This course centers on art concerns and critiques stemming from each student's work. Focus varies based on the professor's specialties.

ART 540, Graduate Studio: Special Topics II, 2 Units

This course centers on art concerns and critiques stemming from each student's work. Focus varies based on the professor's specialties.

ART 545, Directed Experience, 3 Units

This course requires one semester of field experience, either as a teaching assistant for a member of the studio faculty or as an intern in an arts-related organization. Discussion addresses the growing number of roles in which artists often participate in addition to or in conjunction with art making. The class includes meetings in a seminar format.

ART 550, History of 19th-Century Art, Criticism, and Theory, 3 Units

This course aims to provide an in-depth study of the art of 19th-century Europe and America, and an introduction to a variety of methods by which art is customarily understood.

ART 555, History of 20th-Century Art, Criticism, and Theory, 3 Units

This course aims to provide an in-depth study of the art of 20th-century Europe, America, and beyond.

ART 560, Reading and Translating French, 3 Units

This optional elective course develops proficiency in reading French at an intermediate level, reviewing basic grammar concepts and stylistic elements.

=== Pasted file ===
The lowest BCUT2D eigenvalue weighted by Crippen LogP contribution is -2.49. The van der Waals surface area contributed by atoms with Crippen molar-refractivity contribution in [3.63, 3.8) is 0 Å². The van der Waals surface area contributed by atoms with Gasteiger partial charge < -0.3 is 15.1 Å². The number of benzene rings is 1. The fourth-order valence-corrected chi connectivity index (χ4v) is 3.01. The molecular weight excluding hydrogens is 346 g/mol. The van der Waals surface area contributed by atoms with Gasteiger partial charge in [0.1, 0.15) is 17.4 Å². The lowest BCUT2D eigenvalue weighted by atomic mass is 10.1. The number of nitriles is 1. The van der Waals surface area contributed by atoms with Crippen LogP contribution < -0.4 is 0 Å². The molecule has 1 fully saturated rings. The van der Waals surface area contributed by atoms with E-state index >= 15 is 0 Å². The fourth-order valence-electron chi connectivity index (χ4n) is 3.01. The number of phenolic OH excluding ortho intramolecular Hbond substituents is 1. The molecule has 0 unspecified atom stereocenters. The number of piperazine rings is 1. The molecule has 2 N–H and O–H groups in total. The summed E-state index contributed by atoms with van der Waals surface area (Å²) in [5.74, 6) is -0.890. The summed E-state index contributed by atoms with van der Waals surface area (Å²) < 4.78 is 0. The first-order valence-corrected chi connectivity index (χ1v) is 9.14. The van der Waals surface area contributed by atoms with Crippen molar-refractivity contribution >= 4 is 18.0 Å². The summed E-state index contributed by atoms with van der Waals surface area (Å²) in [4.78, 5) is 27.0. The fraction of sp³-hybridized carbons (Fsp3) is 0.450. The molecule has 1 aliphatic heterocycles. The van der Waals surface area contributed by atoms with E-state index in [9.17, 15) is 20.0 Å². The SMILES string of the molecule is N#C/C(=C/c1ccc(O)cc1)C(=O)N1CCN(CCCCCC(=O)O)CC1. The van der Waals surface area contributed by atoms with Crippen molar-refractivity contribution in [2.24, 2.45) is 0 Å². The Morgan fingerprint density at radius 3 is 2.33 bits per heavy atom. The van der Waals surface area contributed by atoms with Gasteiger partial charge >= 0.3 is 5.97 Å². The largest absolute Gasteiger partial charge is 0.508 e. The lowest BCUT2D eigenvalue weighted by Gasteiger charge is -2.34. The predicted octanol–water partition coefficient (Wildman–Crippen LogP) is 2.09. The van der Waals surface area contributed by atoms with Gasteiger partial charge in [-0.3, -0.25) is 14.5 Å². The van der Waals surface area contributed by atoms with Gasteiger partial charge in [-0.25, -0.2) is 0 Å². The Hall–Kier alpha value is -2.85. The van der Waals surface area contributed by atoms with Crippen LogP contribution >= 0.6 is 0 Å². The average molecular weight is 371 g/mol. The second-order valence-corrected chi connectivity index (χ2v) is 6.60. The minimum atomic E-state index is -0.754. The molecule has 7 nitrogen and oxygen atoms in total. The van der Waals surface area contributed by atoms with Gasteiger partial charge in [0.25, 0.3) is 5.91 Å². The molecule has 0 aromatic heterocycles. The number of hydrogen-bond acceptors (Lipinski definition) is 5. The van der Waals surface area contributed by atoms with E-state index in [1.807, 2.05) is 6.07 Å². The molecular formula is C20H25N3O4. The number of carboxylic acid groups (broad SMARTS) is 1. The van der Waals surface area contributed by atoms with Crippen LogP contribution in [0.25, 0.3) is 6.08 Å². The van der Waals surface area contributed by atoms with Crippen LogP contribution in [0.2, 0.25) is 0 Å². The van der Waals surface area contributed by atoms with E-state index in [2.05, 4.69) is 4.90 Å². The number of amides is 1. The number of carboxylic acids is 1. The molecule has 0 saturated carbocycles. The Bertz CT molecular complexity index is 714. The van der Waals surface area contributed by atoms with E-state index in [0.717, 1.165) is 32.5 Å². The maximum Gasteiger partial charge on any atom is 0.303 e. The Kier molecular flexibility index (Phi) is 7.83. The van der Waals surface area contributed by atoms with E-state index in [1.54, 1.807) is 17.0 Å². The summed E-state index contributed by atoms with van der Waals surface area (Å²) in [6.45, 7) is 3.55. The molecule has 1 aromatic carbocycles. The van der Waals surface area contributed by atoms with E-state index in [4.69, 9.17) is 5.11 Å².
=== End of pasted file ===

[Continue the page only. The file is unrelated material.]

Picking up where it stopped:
ART 565, Methodologies of Art History, 3 Units

This course provides an advanced examination of art history in the form of a survey of methods used by practitioners since the 16th century.

ART 570, Theories and Practices of Abstraction, 3 Units

This course provides an in-depth study of abstract painting and sculpture of Europe and America from the 1880s to roughly 1970. It is explores the relationship between the academy and the deconstruction of the figure.

ART 575, Writing Art Criticism, 3 Units

This course addresses a range of strategies for interpreting and building experiences and meanings that address both the individual and shared experience of makers and viewers of visual art.

ART 576, The Modern Object, 3 Units

This course addresses the origins and development of sculpture in the Modern era. An advanced exploration includes the methods and historical relevance of sculpture in relation to modernity.

ART 577, Visual Culture, 3 Units

This course asks how all of our visual languages from high art to popular culture should be organized and addressed as art historians.

ART 580, Critique, 1 Unit

This critique course is to be taken the first term in residence and consists of in-depth processing of the artist's work. Both student and faculty evaluation are the primary content of the class.

ART 581, Critique, 1 Unit

This second critique course consists of in-depth processing of the artist's work created up to this point in the program. Both student and faculty evaluation are the primary content of the class.

Prerequisites: ART 580 and ART 590

ART 582, Critique, 1 Unit

This third critique course consists of in-depth processing of the artist's work created up to this point in the program. Both student and faculty evaluation are the primary content of the class.

Prerequisites: ART 581 and ART 591

ART 583, Critique, 1 Unit